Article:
Dahr Jamail shares his personal grief in the face of our failure to constrain climate destabilization.
… new data suggest that the possibility of political will coalescing across the planet to shift the global economy completely off fossil fuels in the reasonably near future is essentially a fantasy.
In fact, even best-case scenarios show us heading for at least a three-degree warming and, realistically speaking, we are undoubtedly on track for far worse than that by 2100, if not much sooner.
At three degrees, southern Europe will be in permanent drought and the area burned annually by wildfires in the U.S. will sextuple.
The International Energy Agency has already shown that maintaining our current fossil-fueled economic system would virtually guarantee a six-degree rise in the Earth’s temperature before 2050. To add insult to injury, a 2017 analysis from oil giants BP and Shell indicated that they expected the planet to be five degrees warmer by mid-century.
It’s been estimated that between 150 and 200 plant, insect, bird, and mammal species are already going extinct every day.
… a sober reading of the latest climate change science indicates that we are now genuinely in free fall.
The question is no longer whether or not we are going to fail, but how are we going to comport ourselves in the era of failure?
For me, my goodbyes will involve spending as much time as I can on the glaciers … near where I live, or far more modestly taking in the trees around my home on a daily basis
I often visit a small natural altar I’ve created amid a circle of cedar trees growing around a decomposing mother tree. In this magical spot, I grieve and express my gratitude for the life that is still here. I also go to listen.
Where do you go to listen? And what are you hearing?
For me, these days, it all begins and ends with doing my best to listen to the Earth, with trying my hardest to understand how best to serve, how to devote myself to doing everything possible for the planet, no matter the increasingly bleak prognosis for this time in human history. [emphasis mine]
There's a place for sharing personal coping and feelings of climate change grief. But I think it's healthier to spend less energy on making yourself feel better at a little shrine and long nature walks, spend more energy on effective organizing. As Greta Thunberg says, action brings hope. Dahr Jamail's courageous journalism has inspired me for years, but we can't all be top independent journalists. <sigh>
While BP and Shell are working to generate a 5°C rise by mid century (just over 30 years from now), our personal carbon footprints depend on our wealth rather than our good intentions.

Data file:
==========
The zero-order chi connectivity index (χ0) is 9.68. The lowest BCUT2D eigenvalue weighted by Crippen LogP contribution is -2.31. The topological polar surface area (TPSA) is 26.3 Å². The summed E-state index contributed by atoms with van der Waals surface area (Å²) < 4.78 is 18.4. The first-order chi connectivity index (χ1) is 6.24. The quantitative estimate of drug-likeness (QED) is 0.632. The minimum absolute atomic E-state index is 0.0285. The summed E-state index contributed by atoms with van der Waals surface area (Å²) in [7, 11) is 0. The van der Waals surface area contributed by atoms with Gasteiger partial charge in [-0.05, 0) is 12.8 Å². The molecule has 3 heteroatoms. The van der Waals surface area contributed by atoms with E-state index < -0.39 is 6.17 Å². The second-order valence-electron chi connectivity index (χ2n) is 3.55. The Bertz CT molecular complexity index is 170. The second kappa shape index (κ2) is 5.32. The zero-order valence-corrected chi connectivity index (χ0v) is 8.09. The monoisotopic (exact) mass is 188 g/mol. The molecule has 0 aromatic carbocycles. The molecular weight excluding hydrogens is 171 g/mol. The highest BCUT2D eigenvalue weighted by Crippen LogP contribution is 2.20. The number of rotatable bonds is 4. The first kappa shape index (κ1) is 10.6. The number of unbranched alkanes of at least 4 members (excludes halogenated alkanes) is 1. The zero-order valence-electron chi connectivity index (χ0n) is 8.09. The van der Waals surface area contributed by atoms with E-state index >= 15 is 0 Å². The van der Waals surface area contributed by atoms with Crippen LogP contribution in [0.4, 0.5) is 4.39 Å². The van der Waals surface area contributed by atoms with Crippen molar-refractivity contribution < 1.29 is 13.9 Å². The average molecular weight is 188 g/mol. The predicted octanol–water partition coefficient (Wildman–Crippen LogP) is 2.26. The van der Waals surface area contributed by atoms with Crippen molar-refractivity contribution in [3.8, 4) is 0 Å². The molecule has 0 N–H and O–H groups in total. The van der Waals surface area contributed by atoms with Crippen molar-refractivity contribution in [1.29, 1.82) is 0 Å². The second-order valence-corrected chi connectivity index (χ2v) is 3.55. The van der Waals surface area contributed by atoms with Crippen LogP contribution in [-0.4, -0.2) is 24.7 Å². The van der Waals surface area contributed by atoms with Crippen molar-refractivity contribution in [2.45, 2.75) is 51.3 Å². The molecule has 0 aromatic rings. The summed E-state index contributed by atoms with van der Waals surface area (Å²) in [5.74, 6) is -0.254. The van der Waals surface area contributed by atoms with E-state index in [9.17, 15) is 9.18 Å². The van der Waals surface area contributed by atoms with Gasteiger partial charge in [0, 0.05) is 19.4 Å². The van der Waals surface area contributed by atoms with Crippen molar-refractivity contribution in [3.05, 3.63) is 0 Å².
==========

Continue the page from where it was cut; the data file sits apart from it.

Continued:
The variables that most predict carbon footprint are “per capita living space, energy used for household appliances, meat consumption, car use, and vacation travel.” And wealthy people — even those who self-identify as green — consume more and do more of all those things.
Basically, research shows that the cynical view is roughly correct: Environmental identity will lead to some relatively low-impact (high-signaling) pro-environmental behaviors, but it rarely drives serious reductions in the biggest sources of lifestyle emissions. [emphasis mine]
My partner and I took part in a two-year research project almost 20 years ago. It was all about the question; "Is it possible to maintain an eco-friendly lifestyle when your income rises?" So we worked at the project, constantly feeding the programme with the data of everything we bought. After six months we received extra money that had to be spent without enlarging our carbon footprint. Every few months we got more money so the task became more difficult.
Looking back on the project; it was fun to do and very instructive! We learnt a lot about materials, production, supply lines and more. If you're the type who can make a game out of keeping your carbon footprint as small as possible you're in for a good time. An eco-friendly lifestyle goes well together with a low income, but a high income is no restriction at all. The high-income families in our project used the extra money e.g. to buy service - cleaners, gardeners - art, tickets for concerts - you get the idea.
BUT; your carbon footprint depends on the attention you want to give it, not on your ideas, intentions or wealth. If your workload is too heavy, your carbon footprint is the first thing that goes wrong.
Thanks for your personal wisdom.
I eschew vacation travel, but we have a generous-sized townhouse, plenty of appliances, and depend upon our two cars. I avoid beef, but eat lots of chicken and fish on a low carb diabetic diet. I do eat lots of soy tempeh. One of our services is our most carbon guilty practice, hiring a cat groomer to shave the butt of our fat cat once every 5 weeks. She drives a custom van to the house and runs either AC or heat the whole time. We found there is no such thing as a "green" visiting cat groomer, who could just plug into our solar & wind-powered electric outlet for power. Local pet groomers don't do cats.
But you've put your attention to the problem! Your cat must be a longhair then, I've never had to do anything about my cats' coats apart from brushing.
You can't help your restrictions, so you try to find other solutions. We all have to make do with our (im)possibilities.I'm sorry that I haven't got the funds to put solar panels on the roof. And when I want to recycle clothes or furniture I ask a neighbour who owns a car - the recycling station is too far.
Here electric cars are becoming more popular - they say it helps. We still use public transport...
US climate shame under GOP.